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Gameverse | November 24, 2017

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Review: Driftmoon

Patrick McDowell

 

 

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                Driftmoon is a quaint little RPG released by Finnish developer Instant Kingdom. This title has been in the works for a long time, the website claims seven years, and it was part of Steam’s Greenlight program for the summer of 2011. Since then, there has been a demo available which the user community has been very supportive of and there are already a ton of mods available for those that want to continue their time in the world of Driftmoon. Everything from simple aesthetic alterations to complete missions and side-quests are available and the game just officially launched at the end of February 2013 in its final form.

The magical story that IK has put together is amazingly immersive and a blast to play for old-school RPG fans like me; give me a sword, a bow,  and some magic and I will defend/save whatever kingdom you have programmed. Now, when I say quaint and little, I do mean that, Driftmoon’s main campaign takes only about ten or eleven hours to play through but there are enough side-quests available in the game’s various locations to keep you occupied for about twice that time. You play as a young man whose world is flipped upside down when he returns to his home village, Northrop, only to have his own mother push him into a well. It turns out that this was the only way to save you from the evil descending upon the people of Northrop in the form of angry magic-capable lizards known as the Rakan who are searching for the broken pieces of an Amulet of Life. These “lizard wizards” are being used by an evil king from the past, Ixal, who is also the creator of the amulet.

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                As you embark upon the main mission to locate all the pieces of said amulet and purify it so that it will never be used for evil purposes again, there are plenty of memorable characters you meet along the way that have as much riding on Ixal’s final defeat as you. A firefly by the name of Fizz, an uppity panther queen whose attitude about your current actions was her most memorable trait, and your own brother, who spends part of the game as an actual person and the later part as a skeleton are a few of the personalities that assist you throughout the story. The story itself is really, really in-depth and fleshed out, the time I spent reading notes, books, and old newspaper articles was relative to ten hours spent in a much bigger example of the genre such as Bioware’s Dragon Age or Bethesda’s Elder Scrolls series. I even noticed many passive and obvious references to established fantasy worlds like the Lord of the Rings trilogy and Monty Python’s Quest for the Holy Grail.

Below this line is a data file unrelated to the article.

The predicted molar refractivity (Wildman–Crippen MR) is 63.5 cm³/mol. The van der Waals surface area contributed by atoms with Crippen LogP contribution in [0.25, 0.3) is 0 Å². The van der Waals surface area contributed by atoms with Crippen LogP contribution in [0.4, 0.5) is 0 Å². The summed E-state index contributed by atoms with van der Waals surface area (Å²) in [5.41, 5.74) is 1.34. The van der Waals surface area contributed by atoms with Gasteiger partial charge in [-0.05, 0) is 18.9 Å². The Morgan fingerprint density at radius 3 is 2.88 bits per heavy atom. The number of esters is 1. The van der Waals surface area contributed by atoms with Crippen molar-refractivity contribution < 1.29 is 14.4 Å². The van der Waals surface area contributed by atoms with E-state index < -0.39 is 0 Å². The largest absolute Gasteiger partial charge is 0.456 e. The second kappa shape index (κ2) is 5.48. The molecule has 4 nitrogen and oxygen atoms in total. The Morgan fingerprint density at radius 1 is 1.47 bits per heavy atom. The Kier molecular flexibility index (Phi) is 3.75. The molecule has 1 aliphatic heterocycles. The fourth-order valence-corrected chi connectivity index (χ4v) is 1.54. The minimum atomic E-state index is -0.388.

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                The combat system was a bit watered down compared to some other RPGs but it worked well with the scope of the rest of the project and the story was more than enough to make up for the lack of action in this title. You have the option to carry a melee weapon, bow, and eventually a magic staff but this serves as your melee weapon, there are no magical spells to hurl at enemies so no pure mage gameplay here. Each enemy vanquished as well as completion of the various quests provide experience points to level up your character, I ended the game at level twenty-two and I liked that I was able to level up right into the end-game. The only issue that I had with the game was the camera angle, it is a top-down perspective which is very normal in a game like this, but the levels were sometimes difficult to traverse in this restrictive viewpoint. Speaking of the levels themselves, I loved the visual style of this game! It was perfect for the story that was being told; the color palette and environments could be described as absolutely enchanting and were possibly my favorite aspect of this experience.

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                Overall, I enjoyed my time in the world of Driftmoon, I got it for fifteen bucks at desura.com, through their app that is very similar to Steam or the GameStop app and I am perfectly okay with spending that money on a game like this, the editor and availability of so many mods work to extrapolate the value. If you are a fantasy fan of any level and you long for the warm fuzzy feeling that you used to get when you booted up Baldur’s Gate, try out Driftmoon, it is a move in the right direction for Instant Kingdom and I will be watching hopefully for more of their releases in the future.

 

 

 

Title: Driftmoon
Platforms: PC, Mac, Linux
Release Date: February 25, 2013
Where to find this title: InstantKingdom.com, GOG.com, Desura.com, and GamersGate.com